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Nilgai female with calf. So beautiful!
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Close encounters of the blue kind
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Indian black turtle (Melanochelys trijuga) or Indian pond terrapin
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A beautiful little butterfly
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And a beautiful little lizard

In the three days that i spent inside Keoladeo National Park, two sightings stand out. The first was a creature I had seen a lot as a child growing up in north Bengal (for images of north Bengal, or Dooars as it is better known see this, this, this and this). The sun had just come out and i was walking beside Bachchoo Singh, trying to shoot a pair of grey headed canary flycatchers. Suddenly this black shape slithers out of the grass on the left side of the road. It was a common cobra. The same creature that almost left me fatherless, but that is a story for another day. As i drew closer, it showed absolutely no sign of fear and started to cross the road.

I could tell that it had just molted and the scales were shining in the morning sun like thousands of little amethysts. I probably got a little too close when without warning, it spread its hood. I was fortunate to get the perfect light and just had time to get off a few shots. here are the results:

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Eyes glinting in the sun
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Close look at the skin
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When you see this, back off
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last shot before it slithers back into the thicket

Now the second encounter: Sarus cranes. I have been an admirer of these beautiful birds for years now. Even before i got into birding. So far, I have always viewed them from a considerable distance, at Sultanpur and Basai. This time,however, i was determined to observe them from up close.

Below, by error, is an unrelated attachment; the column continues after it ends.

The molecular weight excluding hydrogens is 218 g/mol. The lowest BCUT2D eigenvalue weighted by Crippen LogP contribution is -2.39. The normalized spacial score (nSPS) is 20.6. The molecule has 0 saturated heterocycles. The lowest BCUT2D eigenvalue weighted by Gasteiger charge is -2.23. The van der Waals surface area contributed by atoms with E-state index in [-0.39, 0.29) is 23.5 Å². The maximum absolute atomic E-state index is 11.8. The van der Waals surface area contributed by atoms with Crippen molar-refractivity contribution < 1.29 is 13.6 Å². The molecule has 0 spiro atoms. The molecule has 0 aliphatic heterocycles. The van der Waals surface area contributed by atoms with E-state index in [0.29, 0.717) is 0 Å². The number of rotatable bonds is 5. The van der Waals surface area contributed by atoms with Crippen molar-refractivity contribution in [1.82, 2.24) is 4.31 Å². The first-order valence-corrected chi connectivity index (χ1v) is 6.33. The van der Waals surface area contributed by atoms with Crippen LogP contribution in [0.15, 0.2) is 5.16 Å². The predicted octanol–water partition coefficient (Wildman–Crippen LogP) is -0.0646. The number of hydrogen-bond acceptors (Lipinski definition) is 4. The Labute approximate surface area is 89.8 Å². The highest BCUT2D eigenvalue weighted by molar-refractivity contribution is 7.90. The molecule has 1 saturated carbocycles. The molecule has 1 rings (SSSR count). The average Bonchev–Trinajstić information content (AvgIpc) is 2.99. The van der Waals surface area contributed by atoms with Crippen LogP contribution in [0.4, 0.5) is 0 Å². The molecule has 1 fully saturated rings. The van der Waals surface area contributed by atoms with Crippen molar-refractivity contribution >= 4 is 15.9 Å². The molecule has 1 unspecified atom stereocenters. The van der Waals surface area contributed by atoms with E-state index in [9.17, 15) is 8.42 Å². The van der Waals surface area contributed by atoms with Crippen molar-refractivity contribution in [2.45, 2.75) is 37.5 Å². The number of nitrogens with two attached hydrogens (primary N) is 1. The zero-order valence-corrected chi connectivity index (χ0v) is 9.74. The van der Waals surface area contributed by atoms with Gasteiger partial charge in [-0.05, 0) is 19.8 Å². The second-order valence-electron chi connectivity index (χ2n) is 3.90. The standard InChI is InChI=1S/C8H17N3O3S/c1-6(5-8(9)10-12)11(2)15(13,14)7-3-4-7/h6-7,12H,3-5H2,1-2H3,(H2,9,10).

On the first and second days at Bharatpur I heard their calls numerous times, saw them fly past and watched them for hours again from a distance. So I decided to devote my third and last day entirely to these most elegant of birds. As we entered the park at 6:30 am on a chilly November morning, we headed straight to the grasslands by the painted stork colony where they usually spend the mornings. Sure enough, there was a couple there, but again, at a considerable distance.

There were three other pairs in the general area and they were taking turns answering each others calls. On Bachchoo Singh’s advice, i started following one of the distant calls along one of the trails branching off from the main road into the sanctuary. I walked for some 3 kms and with every step the call kept getting closer and closer. Then i turned left and BAM! there was a crane barely 30 feet from the trail. It took me the better part of five minutes to actually register what I was seeing. It was a female and she was so close that i did not have to employ the 500 mm end of my lens. The light was perfect too! The first shot below is from the original couple i viewed from a distance. The rest are from the close encounter.

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Responding to a call
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Ladies and gentlemen, presenting the Grus Antigone
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The ballerina
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Spreading her wings. I was late with the shot here
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In her habitat

Thus ended a most satisfying trip to the paradise for birders. Here’s hoping that the water levels remain true and the bird numbers remain large. Also it wouldn’t hurt if a couple of Siberian cranes re-visited their old haunt.

Here’s to high hopes.

SPECIES SEEN

1. Black francolin (Francolinus francolinus) Resident, Breeds

2. Grey francolin (Francolinus pondicerianus) Resident, Breeds, very common

3. Indian Peafowl (Pavo cristatus) Resident Common

4. Lesser Whistling-duck (Dendrocygna javanica) Resident Common

5. Greylag Goose (Anser anser) Migratory, very common

6. Comb Duck (Sarkidiornis melanotos) Resident, common

7. Spot-billed Duck (Anas poecilorhyncha) Resident, common

8. Northern Pintail (Anas acuta) Migratory, very common

9. Northern Shoveler (Anas clypeata) Migratory, very common

10. Eurasian Wryneck (Jynx torquilla) Migrant, common

11. Brown-capped Woodpecker (Dendrocopos nanus) Resident

12. Yellow-crowned Woodpecker (Dendrocopos mahrattensis) Resident

13. Back-rumped Flameback (Dinopium benghalense) resident, breeds

14. Indian Grey-Hornbill (Ocyceros birostris) resident, breeds